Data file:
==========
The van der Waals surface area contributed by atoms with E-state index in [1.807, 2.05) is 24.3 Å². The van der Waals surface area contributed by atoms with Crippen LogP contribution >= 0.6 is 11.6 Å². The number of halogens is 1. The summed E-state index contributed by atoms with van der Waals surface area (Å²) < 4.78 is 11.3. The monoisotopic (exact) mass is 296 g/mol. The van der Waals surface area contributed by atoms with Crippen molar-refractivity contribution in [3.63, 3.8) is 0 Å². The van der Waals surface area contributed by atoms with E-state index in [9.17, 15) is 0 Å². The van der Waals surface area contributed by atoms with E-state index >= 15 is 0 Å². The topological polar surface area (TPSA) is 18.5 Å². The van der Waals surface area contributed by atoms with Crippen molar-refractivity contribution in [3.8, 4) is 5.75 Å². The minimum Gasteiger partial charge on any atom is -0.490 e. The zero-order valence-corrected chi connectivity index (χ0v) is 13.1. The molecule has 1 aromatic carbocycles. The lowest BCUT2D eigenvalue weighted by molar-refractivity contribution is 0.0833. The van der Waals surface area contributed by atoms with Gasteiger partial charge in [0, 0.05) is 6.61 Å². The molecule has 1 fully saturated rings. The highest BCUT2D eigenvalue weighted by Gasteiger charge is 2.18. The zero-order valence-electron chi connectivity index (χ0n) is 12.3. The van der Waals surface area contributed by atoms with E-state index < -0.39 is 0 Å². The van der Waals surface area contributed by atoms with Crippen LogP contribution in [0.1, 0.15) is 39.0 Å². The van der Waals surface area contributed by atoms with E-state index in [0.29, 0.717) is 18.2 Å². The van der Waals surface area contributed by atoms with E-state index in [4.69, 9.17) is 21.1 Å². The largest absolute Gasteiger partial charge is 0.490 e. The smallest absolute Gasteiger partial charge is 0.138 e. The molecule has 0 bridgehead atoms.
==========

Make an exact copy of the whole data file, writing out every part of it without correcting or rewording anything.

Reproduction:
The van der Waals surface area contributed by atoms with E-state index in [1.807, 2.05) is 24.3 Å². The van der Waals surface area contributed by atoms with Crippen LogP contribution >= 0.6 is 11.6 Å². The number of halogens is 1. The summed E-state index contributed by atoms with van der Waals surface area (Å²) < 4.78 is 11.3. The monoisotopic (exact) mass is 296 g/mol. The van der Waals surface area contributed by atoms with Crippen molar-refractivity contribution in [3.63, 3.8) is 0 Å². The van der Waals surface area contributed by atoms with E-state index in [9.17, 15) is 0 Å². The van der Waals surface area contributed by atoms with E-state index >= 15 is 0 Å². The topological polar surface area (TPSA) is 18.5 Å². The van der Waals surface area contributed by atoms with Crippen molar-refractivity contribution in [3.8, 4) is 5.75 Å². The minimum Gasteiger partial charge on any atom is -0.490 e. The zero-order valence-corrected chi connectivity index (χ0v) is 13.1. The molecule has 1 aromatic carbocycles. The lowest BCUT2D eigenvalue weighted by molar-refractivity contribution is 0.0833. The van der Waals surface area contributed by atoms with Gasteiger partial charge in [0, 0.05) is 6.61 Å². The molecule has 1 fully saturated rings. The highest BCUT2D eigenvalue weighted by Gasteiger charge is 2.18. The zero-order valence-electron chi connectivity index (χ0n) is 12.3. The van der Waals surface area contributed by atoms with E-state index < -0.39 is 0 Å². The van der Waals surface area contributed by atoms with Crippen LogP contribution in [0.1, 0.15) is 39.0 Å². The van der Waals surface area contributed by atoms with E-state index in [0.29, 0.717) is 18.2 Å². The van der Waals surface area contributed by atoms with E-state index in [4.69, 9.17) is 21.1 Å². The largest absolute Gasteiger partial charge is 0.490 e. The smallest absolute Gasteiger partial charge is 0.138 e. The molecule has 0 bridgehead atoms.